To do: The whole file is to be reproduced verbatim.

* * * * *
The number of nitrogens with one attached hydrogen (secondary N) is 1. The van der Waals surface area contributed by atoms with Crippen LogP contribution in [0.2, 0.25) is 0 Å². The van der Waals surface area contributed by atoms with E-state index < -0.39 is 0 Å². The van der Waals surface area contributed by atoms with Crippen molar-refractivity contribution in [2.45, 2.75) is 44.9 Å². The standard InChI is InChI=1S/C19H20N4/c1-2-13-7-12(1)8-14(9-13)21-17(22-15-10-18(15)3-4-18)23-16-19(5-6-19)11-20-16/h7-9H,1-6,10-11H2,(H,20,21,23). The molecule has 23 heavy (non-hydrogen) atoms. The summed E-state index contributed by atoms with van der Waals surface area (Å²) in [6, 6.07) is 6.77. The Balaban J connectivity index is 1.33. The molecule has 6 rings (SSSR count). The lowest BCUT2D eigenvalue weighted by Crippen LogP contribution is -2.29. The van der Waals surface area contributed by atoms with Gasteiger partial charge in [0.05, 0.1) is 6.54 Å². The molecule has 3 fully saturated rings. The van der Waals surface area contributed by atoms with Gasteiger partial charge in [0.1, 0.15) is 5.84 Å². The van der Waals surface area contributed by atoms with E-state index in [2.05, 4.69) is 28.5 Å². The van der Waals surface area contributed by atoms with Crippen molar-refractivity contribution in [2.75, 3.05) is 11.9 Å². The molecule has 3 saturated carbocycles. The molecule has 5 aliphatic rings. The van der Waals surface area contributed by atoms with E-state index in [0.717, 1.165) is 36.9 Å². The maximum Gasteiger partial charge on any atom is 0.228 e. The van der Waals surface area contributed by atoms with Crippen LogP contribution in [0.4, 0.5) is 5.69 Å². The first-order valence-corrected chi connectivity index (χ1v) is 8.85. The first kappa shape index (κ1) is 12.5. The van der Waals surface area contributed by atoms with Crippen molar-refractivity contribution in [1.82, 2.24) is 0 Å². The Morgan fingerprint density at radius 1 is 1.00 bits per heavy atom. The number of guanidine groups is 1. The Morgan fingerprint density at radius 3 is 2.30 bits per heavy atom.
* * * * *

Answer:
The number of nitrogens with one attached hydrogen (secondary N) is 1. The van der Waals surface area contributed by atoms with Crippen LogP contribution in [0.2, 0.25) is 0 Å². The van der Waals surface area contributed by atoms with E-state index < -0.39 is 0 Å². The van der Waals surface area contributed by atoms with Crippen molar-refractivity contribution in [2.45, 2.75) is 44.9 Å². The standard InChI is InChI=1S/C19H20N4/c1-2-13-7-12(1)8-14(9-13)21-17(22-15-10-18(15)3-4-18)23-16-19(5-6-19)11-20-16/h7-9H,1-6,10-11H2,(H,20,21,23). The molecule has 23 heavy (non-hydrogen) atoms. The summed E-state index contributed by atoms with van der Waals surface area (Å²) in [6, 6.07) is 6.77. The Balaban J connectivity index is 1.33. The molecule has 6 rings (SSSR count). The lowest BCUT2D eigenvalue weighted by Crippen LogP contribution is -2.29. The van der Waals surface area contributed by atoms with Gasteiger partial charge in [0.05, 0.1) is 6.54 Å². The molecule has 3 fully saturated rings. The van der Waals surface area contributed by atoms with Gasteiger partial charge in [0.1, 0.15) is 5.84 Å². The van der Waals surface area contributed by atoms with E-state index in [2.05, 4.69) is 28.5 Å². The van der Waals surface area contributed by atoms with Crippen molar-refractivity contribution in [2.75, 3.05) is 11.9 Å². The molecule has 3 saturated carbocycles. The molecule has 5 aliphatic rings. The van der Waals surface area contributed by atoms with E-state index in [0.717, 1.165) is 36.9 Å². The maximum Gasteiger partial charge on any atom is 0.228 e. The van der Waals surface area contributed by atoms with Crippen LogP contribution in [0.4, 0.5) is 5.69 Å². The first-order valence-corrected chi connectivity index (χ1v) is 8.85. The first kappa shape index (κ1) is 12.5. The van der Waals surface area contributed by atoms with Crippen molar-refractivity contribution in [1.82, 2.24) is 0 Å². The Morgan fingerprint density at radius 1 is 1.00 bits per heavy atom. The number of guanidine groups is 1. The Morgan fingerprint density at radius 3 is 2.30 bits per heavy atom.